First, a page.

Great news for WA pastoralists with carbon farming windfall

A statement from Partnership for the Outback

Today’s results of national carbon auction signal lucrative new industry for WA

The Western Australian Outback has been the big winner in the announcement today of successful projects from the 7th auction round of the Australian Government’s Emissions Reduction Fund (ERF).

Until now, WA pastoral leases have been excluded from the lucrative carbon farming industry and denied the income and regeneration benefits being enjoyed by other states. However a long-running struggle by pastoralists and conservation organisations to change this, combined with cut-through leadership shown by Minister for Regional Development and Agriculture, Alannah MacTiernan, led to an 11th hour change of policy which made today’s successful bids for carbon projects possible.

In the auction round which issued $90m worth of carbon contracts to 32 carbon projects around Australia, Western Australia picked up half of the total number, securing 16 contracts. 15 of these will take place in our Outback. Assuming the average auction price of $13.52 per tonne of carbon, this equates to $47.5m in carbon contracts over the next 10 years.

This is a real breakthrough for WA's Outback.

The ERF is the federal government’s $2.55b carbon market which has so far contracted 192 million tonnes of carbon abatement and issued $2b worth of carbon contracts, mainly in the land sector. 

Bringing some of the ERF money into WA’s rangelands signals the start of what could be the biggest land regeneration project in history. Carbon farming not only provides a chance for pastoralists to diversify their income and secure their livelihoods, but also enables the regeneration of bush across millions of hectares of degraded landscapes in the Outback. The benefits to pastoral productivity and for WA’s unique plants and animals are immense.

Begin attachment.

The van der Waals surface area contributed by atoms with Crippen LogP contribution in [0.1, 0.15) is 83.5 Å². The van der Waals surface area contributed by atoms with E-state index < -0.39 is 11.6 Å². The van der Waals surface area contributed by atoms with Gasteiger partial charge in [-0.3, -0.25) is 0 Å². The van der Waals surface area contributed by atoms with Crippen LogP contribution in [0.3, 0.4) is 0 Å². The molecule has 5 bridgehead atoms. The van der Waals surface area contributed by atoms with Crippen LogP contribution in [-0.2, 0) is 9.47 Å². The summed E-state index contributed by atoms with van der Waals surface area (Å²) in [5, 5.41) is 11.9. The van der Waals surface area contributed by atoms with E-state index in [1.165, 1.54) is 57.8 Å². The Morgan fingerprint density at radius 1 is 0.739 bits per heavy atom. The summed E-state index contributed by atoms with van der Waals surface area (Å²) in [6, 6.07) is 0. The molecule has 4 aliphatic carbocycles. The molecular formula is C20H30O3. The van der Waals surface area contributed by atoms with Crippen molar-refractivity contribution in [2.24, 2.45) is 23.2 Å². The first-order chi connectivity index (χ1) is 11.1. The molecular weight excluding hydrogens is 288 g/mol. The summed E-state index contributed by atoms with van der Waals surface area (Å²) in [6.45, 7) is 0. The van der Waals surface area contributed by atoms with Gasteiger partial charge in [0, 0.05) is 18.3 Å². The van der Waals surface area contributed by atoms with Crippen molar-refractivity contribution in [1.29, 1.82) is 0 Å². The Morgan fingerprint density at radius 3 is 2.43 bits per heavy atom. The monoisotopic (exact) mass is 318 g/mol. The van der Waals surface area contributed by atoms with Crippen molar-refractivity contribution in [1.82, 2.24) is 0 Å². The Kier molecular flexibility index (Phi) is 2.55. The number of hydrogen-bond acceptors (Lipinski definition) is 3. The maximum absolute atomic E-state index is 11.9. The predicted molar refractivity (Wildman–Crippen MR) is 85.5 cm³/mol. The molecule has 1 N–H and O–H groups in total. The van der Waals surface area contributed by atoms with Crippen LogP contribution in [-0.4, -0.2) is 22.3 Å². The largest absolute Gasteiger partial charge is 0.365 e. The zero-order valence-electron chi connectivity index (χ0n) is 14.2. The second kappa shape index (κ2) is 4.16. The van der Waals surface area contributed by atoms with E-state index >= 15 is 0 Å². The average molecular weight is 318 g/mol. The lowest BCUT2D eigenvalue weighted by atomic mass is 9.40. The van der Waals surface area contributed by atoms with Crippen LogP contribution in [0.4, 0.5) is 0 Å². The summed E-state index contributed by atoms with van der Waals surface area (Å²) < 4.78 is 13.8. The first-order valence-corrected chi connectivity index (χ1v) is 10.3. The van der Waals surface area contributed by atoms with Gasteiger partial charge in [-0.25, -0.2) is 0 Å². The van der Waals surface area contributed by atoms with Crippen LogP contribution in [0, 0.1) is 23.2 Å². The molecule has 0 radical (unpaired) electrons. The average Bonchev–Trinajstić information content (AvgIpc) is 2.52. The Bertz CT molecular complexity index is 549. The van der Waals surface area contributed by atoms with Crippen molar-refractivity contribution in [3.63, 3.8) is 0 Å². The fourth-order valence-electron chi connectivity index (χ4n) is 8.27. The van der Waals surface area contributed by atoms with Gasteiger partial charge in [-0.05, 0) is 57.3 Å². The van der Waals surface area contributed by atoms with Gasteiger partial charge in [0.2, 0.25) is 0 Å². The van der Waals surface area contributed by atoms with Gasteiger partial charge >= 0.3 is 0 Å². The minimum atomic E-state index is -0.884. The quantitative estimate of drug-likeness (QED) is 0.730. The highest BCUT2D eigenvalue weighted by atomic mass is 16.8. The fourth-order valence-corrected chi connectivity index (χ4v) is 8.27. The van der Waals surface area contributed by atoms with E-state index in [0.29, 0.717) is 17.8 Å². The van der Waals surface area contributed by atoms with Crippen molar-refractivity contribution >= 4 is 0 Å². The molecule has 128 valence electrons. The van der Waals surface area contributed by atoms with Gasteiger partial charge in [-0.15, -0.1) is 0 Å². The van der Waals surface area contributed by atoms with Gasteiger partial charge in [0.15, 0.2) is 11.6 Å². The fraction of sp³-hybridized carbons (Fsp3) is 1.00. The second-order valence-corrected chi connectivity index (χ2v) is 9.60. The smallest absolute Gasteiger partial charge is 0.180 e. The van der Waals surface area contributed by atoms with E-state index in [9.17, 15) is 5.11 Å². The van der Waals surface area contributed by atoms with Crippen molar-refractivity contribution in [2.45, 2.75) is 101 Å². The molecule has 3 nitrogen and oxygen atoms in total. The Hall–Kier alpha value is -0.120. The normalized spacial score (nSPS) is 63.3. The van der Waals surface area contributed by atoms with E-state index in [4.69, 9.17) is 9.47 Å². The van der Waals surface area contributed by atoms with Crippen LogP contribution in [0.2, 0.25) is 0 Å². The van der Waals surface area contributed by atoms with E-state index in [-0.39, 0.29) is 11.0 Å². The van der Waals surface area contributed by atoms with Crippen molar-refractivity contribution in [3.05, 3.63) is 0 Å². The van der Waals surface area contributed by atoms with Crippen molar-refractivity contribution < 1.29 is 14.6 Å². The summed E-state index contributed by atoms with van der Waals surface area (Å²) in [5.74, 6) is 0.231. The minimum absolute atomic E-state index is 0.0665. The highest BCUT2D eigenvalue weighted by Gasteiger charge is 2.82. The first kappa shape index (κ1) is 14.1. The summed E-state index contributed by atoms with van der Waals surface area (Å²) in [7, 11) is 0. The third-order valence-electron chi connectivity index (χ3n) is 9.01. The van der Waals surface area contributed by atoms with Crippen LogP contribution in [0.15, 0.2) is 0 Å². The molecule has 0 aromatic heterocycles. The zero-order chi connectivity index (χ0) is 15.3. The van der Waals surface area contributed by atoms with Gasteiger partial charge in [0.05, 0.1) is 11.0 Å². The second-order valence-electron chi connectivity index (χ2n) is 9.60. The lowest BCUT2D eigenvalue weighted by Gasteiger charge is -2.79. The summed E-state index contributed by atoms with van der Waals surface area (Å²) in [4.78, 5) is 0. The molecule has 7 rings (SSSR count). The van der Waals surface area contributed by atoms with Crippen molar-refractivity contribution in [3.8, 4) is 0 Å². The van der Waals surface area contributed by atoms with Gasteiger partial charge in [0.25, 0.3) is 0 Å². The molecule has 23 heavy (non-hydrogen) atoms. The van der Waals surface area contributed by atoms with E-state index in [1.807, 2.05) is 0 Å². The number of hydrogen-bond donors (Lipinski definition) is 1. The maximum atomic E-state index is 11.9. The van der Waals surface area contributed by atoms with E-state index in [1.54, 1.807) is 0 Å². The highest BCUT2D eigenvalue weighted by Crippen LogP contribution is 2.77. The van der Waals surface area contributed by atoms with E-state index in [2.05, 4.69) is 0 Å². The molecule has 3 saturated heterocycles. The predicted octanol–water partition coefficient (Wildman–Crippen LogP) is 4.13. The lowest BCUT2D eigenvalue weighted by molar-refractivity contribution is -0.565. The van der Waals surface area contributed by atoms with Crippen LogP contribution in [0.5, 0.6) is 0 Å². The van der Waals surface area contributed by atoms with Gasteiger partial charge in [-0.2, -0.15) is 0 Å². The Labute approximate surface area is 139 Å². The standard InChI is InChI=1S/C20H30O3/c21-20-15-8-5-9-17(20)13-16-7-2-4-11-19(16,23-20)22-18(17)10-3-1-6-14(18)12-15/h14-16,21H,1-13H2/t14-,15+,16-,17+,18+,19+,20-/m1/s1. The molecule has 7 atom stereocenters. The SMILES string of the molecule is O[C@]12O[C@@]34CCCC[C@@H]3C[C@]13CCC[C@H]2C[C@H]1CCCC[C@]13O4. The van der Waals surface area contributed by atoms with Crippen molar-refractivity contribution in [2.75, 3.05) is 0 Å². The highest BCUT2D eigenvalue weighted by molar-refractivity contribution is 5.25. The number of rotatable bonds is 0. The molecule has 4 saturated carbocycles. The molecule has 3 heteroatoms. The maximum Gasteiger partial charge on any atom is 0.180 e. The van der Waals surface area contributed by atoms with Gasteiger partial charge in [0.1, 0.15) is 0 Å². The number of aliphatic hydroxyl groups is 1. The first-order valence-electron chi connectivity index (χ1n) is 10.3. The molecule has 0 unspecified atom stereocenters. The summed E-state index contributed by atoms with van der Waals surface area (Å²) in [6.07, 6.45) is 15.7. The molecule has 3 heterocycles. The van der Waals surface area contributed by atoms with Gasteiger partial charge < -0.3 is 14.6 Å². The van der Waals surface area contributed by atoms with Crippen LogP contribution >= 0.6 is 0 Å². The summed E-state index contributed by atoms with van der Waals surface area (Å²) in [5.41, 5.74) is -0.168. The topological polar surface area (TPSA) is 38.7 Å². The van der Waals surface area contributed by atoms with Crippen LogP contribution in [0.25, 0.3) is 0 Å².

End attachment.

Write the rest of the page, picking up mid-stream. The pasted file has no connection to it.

Already established in states such as NSW, carbon farming has created jobs in regional and remote areas while regenerating degraded landscapes at little cost to government. Pastoral leases occupy one third of WA and take in some of our most iconic landscapes, from the Kimberley to the Nullarbor.

The carbon contracts also represent the first dividends to emerge from the WA Government’s pastoral lease reform program. This program holds the potential to modernise outdated, unfair laws which restrict people on the land from easily diversifying into a range of sustainable business enterprises. At the centre of reform discussions for decades has been the creation of a new form of lease called a Rangelands Diversification Lease. This would allow carbon farming, among other diversification options, to reach its full potential.

After the success of today’s announcement, Partnership for the Outback encourages the government to continue down the path towards this new lease which will really take the brakes off the bush.

Carbon farming is the commercial business of allowing and encouraging native bush to regrow, absorbing carbon from the atmosphere so that it is stored in plants and soil. This generates carbon credits that can be sold on national and international markets. Benefits of carbon farming for the Outback include:

  • Growing back native bush to regenerate degraded landscapes and restore productivity
  • Diversification opportunities and extra income for existing pastoral businesses
  • Helping to address the major problems identified in last year’s Auditor General’s report into the management of pastoral lands, which found that pastoral lands have been declining in health for over 75 years.

Media contact: Suzannah Macbeth - 

Further reading/media coverage:

Country Hour, Monday 18 June 2018

The Australian, Monday 18 June 2018

Farm Weekly, Thursday 21 June 2018 [PDF 2MB]


Our Outback is an amazing place, but what makes it special is at risk. 

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